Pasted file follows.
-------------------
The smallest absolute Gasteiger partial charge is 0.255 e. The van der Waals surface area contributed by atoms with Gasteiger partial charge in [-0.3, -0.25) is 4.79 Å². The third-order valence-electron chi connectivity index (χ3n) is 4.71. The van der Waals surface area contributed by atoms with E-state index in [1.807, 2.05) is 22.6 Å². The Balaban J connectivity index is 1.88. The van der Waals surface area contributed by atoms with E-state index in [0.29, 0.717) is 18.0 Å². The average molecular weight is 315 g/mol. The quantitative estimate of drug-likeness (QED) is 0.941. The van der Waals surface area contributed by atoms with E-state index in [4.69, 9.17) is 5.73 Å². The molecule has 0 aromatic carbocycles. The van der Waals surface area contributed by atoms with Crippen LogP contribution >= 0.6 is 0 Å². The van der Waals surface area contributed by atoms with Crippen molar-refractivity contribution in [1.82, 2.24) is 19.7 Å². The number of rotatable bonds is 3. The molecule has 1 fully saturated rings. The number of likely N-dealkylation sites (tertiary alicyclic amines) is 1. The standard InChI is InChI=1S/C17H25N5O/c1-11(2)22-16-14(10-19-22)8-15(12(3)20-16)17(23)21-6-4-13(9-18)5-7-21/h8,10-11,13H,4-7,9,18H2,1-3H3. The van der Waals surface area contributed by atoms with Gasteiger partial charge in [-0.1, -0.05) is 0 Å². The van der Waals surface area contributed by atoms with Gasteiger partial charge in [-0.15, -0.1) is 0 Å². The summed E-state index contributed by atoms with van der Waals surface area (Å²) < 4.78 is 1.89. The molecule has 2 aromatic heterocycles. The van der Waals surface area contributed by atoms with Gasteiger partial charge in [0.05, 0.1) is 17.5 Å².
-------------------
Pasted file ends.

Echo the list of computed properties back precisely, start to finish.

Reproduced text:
The smallest absolute Gasteiger partial charge is 0.255 e. The van der Waals surface area contributed by atoms with Gasteiger partial charge in [-0.3, -0.25) is 4.79 Å². The third-order valence-electron chi connectivity index (χ3n) is 4.71. The van der Waals surface area contributed by atoms with E-state index in [1.807, 2.05) is 22.6 Å². The Balaban J connectivity index is 1.88. The van der Waals surface area contributed by atoms with E-state index in [0.29, 0.717) is 18.0 Å². The average molecular weight is 315 g/mol. The quantitative estimate of drug-likeness (QED) is 0.941. The van der Waals surface area contributed by atoms with E-state index in [4.69, 9.17) is 5.73 Å². The molecule has 0 aromatic carbocycles. The van der Waals surface area contributed by atoms with Crippen LogP contribution >= 0.6 is 0 Å². The van der Waals surface area contributed by atoms with Crippen molar-refractivity contribution in [1.82, 2.24) is 19.7 Å². The number of rotatable bonds is 3. The molecule has 1 fully saturated rings. The number of likely N-dealkylation sites (tertiary alicyclic amines) is 1. The standard InChI is InChI=1S/C17H25N5O/c1-11(2)22-16-14(10-19-22)8-15(12(3)20-16)17(23)21-6-4-13(9-18)5-7-21/h8,10-11,13H,4-7,9,18H2,1-3H3. The van der Waals surface area contributed by atoms with Gasteiger partial charge in [-0.1, -0.05) is 0 Å². The van der Waals surface area contributed by atoms with Gasteiger partial charge in [-0.15, -0.1) is 0 Å². The summed E-state index contributed by atoms with van der Waals surface area (Å²) < 4.78 is 1.89. The molecule has 2 aromatic heterocycles. The van der Waals surface area contributed by atoms with Gasteiger partial charge in [0.05, 0.1) is 17.5 Å².